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ournalist Manuel Torres González (courtesy

Republished with permission from

Journalist Manuel Torres González, 45, was shot in the head from behind on May 14 after leaving state offices in the city of Poza Rica in northern Veracruz, as reported by Milenio, citing the Attorney General of Veracruz. Torres was a collaborator with the city council of Poza Rica and a reporter and editor-in-chief of news site Noticias MT.  It was in this city where governor Javier Duarte, on two occasions, told journalists to “behave well,” because “there are a lot of rotten apples” and “we are going to shake the tree so hard that many will fall,” a threatening allegation that reporters were complicit with organized crime, yet to date the administration has not pursued legal action against a single journalist for “behaving poorly.” Animal Político pointed out that the statement from the Attorney General of Veracruz, in which it said the Prosecutor of the Northern Region of Poza Rica was investigating the case, did not . . .

identify Torres as a communicator or journalist. In a May 16 article about Torres’ funeral, Noreste published the following: “Although the Attorney General of the State ignored Torres’ profession, colleagues confirmed his journalistic activity, exercised for more than a decade. His work was recognized by everyone, including officials and former officials who were present [at his funeral].” He was married with two children.

Noreste said Torres had also worked as a reporter and correspondent for Noreste, TV Azteca, Tukulama, Agencia Imagen del Golfo, Diario de Poza Rica and El Mundo de Poza Rica, while Milenio mentioned outlets including MN Nuestras Noticias, Radio Digital  and Radio Ver.

A kind of final sendoff for their former colleague, the newspaper wrote: “Manuel Torres González was buried in the Holy Trinity cemetery, but his memory will remain in the hearts of his loved onesand his journalistic legacy in the recognition of his colleagues, who demand that the wave of violence cease and the case is solved.”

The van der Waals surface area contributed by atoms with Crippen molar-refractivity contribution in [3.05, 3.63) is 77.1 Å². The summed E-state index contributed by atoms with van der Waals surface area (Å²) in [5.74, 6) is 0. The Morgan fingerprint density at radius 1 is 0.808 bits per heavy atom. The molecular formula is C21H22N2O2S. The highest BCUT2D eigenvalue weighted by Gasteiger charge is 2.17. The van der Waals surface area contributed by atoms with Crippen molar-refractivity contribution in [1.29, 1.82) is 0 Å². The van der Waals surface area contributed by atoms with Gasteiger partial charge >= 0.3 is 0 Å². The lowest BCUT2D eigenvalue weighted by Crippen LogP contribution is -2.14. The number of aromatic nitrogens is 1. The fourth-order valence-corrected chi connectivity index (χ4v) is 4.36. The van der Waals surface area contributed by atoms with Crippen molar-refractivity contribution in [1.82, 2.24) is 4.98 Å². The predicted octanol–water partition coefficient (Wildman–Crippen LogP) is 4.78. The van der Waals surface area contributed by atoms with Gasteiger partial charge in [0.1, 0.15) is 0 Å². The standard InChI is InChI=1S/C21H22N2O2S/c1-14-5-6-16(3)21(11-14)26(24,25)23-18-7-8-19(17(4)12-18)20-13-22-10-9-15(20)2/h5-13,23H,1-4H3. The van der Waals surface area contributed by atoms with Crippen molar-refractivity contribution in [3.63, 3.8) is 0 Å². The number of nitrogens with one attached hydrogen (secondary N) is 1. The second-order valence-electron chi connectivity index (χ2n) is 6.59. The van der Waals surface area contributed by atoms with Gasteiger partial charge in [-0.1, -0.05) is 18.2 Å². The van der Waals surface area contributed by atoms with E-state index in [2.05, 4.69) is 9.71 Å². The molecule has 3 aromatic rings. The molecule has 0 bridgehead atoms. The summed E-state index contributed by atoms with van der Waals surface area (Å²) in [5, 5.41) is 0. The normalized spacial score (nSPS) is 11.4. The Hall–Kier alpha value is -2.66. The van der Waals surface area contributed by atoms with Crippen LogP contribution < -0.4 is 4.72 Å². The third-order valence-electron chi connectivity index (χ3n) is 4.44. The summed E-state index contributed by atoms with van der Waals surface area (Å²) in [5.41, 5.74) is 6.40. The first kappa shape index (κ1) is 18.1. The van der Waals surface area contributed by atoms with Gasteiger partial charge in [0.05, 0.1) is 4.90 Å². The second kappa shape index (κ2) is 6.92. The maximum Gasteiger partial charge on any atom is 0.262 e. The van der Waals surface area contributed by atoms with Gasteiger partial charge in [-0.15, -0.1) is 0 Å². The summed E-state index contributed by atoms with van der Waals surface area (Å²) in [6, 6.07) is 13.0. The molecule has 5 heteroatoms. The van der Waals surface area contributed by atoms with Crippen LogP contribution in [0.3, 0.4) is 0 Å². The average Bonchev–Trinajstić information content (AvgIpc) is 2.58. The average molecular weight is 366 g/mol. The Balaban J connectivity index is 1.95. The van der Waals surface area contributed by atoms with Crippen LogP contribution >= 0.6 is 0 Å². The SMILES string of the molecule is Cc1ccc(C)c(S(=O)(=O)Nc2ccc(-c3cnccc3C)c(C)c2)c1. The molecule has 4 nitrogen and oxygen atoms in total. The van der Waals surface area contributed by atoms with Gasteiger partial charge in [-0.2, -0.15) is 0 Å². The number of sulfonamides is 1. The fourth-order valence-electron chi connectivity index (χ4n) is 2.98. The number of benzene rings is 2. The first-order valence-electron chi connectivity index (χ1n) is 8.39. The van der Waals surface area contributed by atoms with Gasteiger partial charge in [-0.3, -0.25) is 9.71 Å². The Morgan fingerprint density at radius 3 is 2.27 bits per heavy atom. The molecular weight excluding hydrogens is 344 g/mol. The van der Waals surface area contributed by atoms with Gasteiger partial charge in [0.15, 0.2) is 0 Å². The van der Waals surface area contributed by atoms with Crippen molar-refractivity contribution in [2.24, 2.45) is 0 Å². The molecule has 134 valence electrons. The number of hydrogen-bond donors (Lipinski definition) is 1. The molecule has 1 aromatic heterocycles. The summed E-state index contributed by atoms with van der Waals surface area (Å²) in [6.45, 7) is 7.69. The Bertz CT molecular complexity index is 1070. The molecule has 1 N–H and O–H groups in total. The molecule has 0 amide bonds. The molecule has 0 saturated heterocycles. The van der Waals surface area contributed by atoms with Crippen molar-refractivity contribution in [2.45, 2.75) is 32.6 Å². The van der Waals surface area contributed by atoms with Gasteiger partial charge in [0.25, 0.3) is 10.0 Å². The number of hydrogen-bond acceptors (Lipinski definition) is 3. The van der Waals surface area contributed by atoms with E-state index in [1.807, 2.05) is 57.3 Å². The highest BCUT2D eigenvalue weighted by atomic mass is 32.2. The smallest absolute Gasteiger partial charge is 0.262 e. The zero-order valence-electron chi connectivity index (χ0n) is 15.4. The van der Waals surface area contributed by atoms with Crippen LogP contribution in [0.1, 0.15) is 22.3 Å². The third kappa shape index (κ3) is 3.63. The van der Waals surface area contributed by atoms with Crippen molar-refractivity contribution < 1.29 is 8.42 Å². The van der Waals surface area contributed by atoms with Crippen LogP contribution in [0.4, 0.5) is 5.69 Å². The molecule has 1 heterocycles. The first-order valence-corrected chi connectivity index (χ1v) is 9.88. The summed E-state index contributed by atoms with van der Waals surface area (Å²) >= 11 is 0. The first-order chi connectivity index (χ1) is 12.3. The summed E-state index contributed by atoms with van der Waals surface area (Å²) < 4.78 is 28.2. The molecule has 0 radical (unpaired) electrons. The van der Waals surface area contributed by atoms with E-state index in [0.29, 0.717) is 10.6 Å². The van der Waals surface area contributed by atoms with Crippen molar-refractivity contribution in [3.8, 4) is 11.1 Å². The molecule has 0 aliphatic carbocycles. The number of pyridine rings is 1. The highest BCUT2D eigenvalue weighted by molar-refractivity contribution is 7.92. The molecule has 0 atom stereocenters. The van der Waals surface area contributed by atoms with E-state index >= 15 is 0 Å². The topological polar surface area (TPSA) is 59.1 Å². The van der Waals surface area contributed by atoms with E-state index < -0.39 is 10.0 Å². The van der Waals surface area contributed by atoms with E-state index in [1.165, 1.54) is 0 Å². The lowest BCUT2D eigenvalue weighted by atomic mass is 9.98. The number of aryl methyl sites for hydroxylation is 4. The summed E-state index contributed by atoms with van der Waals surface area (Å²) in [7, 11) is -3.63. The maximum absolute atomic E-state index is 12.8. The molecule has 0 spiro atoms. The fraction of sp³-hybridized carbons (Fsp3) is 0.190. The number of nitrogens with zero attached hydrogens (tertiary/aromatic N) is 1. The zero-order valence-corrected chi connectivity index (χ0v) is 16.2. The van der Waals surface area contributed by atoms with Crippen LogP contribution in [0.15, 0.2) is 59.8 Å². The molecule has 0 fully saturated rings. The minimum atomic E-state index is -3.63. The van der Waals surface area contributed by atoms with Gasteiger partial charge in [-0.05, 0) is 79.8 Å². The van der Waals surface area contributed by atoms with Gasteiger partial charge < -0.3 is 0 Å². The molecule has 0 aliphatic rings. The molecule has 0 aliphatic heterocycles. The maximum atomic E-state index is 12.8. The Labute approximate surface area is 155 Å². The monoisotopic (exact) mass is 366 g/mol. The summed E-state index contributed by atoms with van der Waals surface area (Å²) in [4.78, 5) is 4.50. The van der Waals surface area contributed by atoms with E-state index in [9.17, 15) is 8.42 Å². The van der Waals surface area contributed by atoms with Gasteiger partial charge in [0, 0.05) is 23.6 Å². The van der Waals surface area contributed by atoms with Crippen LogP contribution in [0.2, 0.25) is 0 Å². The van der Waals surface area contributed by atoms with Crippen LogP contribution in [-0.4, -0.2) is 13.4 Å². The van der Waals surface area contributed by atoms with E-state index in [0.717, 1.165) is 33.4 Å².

Many friends and colleagues posted notes of remembrance on Torres’ Facebook Wall, referring to him as a “prominent reporter,” “great friend” and “teacher.”

The State Commission for Attention and Protection to Journalists (CEAPP for its initials in Spanish) has condemned his murder. Martín de Jesús García, an organization commissioner, said there hadn’t been a history or application for protection from Torres, according to Noreste.

On Twitter, Article 19 Mexico urged that the Attorney General of Veracruz “exhaust, as the main line of research, the journalistic work in the murder of Manuel Torres González.”

The freedom of expression organization recently reported that from January to March 2016, there were 69 attacks against the press in the country with a majority (17) having occurred in Veracruz. It noted that this is part of a continuing pattern for the state.

Numerous outlets reported that Torres is either the 16th or 18th journalist to be killed while Veracruz Governor Javier Duarte has been in office. Duarte and his administration have been criticized for their treatment of journalists and perceived failures to protect them.

The governor signed the “State of Veracruz System of Early Warning” on Nov. 2, 2015 to defend journalists in the state, but critics claimed it was for publicity.

In its 2015 annual report on violation against the press in Mexico, Article 19 said “Veracruz is the geographic area on the continent that is most dangerous for journalists.”

Following the 2015 death of journalist in Veracruz, Carlos Lauría, senior program coordinator for the Americas for the Committee to Protect Journalists, said, “authorities have long sought to downplay the risks to journalists in Veracruz.”

Torres is the sixth journalist murdered this year in Mexico. The latest murder was that of Francisco Pacheco Beltrán on April 25 in Guerrero.

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      • No. A Couric is an accepted unit of measure and we should not dilute it by nicknaming her anything else. 1 Katie Couric is the equivalent of 2.5lbs of human excrement. I took a Katie this morning. It had to be nearly 3 Courics in mass. One of my best ever. Nowhere near the record of 80 Courics currently held by Bono, the largest contiguous chunk of human excrement on the planet, but still a remarkable achievement for someone subsisting on Ramen noodles and Mountain Dew.

  1. In order for the people of Mexico to defend themselves and fight back, they first have to know who they are fighting. This does not seem to be clear at all.